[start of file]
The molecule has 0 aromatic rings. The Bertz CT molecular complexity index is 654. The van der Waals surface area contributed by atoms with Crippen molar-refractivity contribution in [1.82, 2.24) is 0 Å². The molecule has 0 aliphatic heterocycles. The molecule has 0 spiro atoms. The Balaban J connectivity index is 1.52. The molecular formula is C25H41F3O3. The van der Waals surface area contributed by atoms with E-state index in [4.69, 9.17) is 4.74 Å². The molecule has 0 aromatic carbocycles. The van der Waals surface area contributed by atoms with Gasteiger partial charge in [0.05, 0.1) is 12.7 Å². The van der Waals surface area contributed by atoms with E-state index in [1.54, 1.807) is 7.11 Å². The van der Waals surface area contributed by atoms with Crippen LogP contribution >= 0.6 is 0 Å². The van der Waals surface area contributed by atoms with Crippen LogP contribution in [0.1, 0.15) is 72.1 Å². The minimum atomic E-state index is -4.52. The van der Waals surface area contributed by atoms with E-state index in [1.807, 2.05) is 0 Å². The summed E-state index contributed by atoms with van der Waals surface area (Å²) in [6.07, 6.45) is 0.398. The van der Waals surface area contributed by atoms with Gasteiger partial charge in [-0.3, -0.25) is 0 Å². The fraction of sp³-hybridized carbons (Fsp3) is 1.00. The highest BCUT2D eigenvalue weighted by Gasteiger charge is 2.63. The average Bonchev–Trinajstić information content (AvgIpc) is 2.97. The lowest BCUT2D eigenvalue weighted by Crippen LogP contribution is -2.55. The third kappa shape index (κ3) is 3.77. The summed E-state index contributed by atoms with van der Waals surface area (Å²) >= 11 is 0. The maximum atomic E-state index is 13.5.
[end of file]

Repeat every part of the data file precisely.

The molecule has 0 aromatic rings. The Bertz CT molecular complexity index is 654. The van der Waals surface area contributed by atoms with Crippen molar-refractivity contribution in [1.82, 2.24) is 0 Å². The molecule has 0 aliphatic heterocycles. The molecule has 0 spiro atoms. The Balaban J connectivity index is 1.52. The molecular formula is C25H41F3O3. The van der Waals surface area contributed by atoms with E-state index in [4.69, 9.17) is 4.74 Å². The molecule has 0 aromatic carbocycles. The van der Waals surface area contributed by atoms with Gasteiger partial charge in [0.05, 0.1) is 12.7 Å². The van der Waals surface area contributed by atoms with E-state index in [1.54, 1.807) is 7.11 Å². The van der Waals surface area contributed by atoms with Crippen LogP contribution >= 0.6 is 0 Å². The van der Waals surface area contributed by atoms with Crippen LogP contribution in [0.1, 0.15) is 72.1 Å². The minimum atomic E-state index is -4.52. The van der Waals surface area contributed by atoms with E-state index in [1.807, 2.05) is 0 Å². The summed E-state index contributed by atoms with van der Waals surface area (Å²) in [6.07, 6.45) is 0.398. The van der Waals surface area contributed by atoms with Gasteiger partial charge in [-0.3, -0.25) is 0 Å². The fraction of sp³-hybridized carbons (Fsp3) is 1.00. The highest BCUT2D eigenvalue weighted by Gasteiger charge is 2.63. The average Bonchev–Trinajstić information content (AvgIpc) is 2.97. The lowest BCUT2D eigenvalue weighted by Crippen LogP contribution is -2.55. The third kappa shape index (κ3) is 3.77. The summed E-state index contributed by atoms with van der Waals surface area (Å²) >= 11 is 0. The maximum atomic E-state index is 13.5.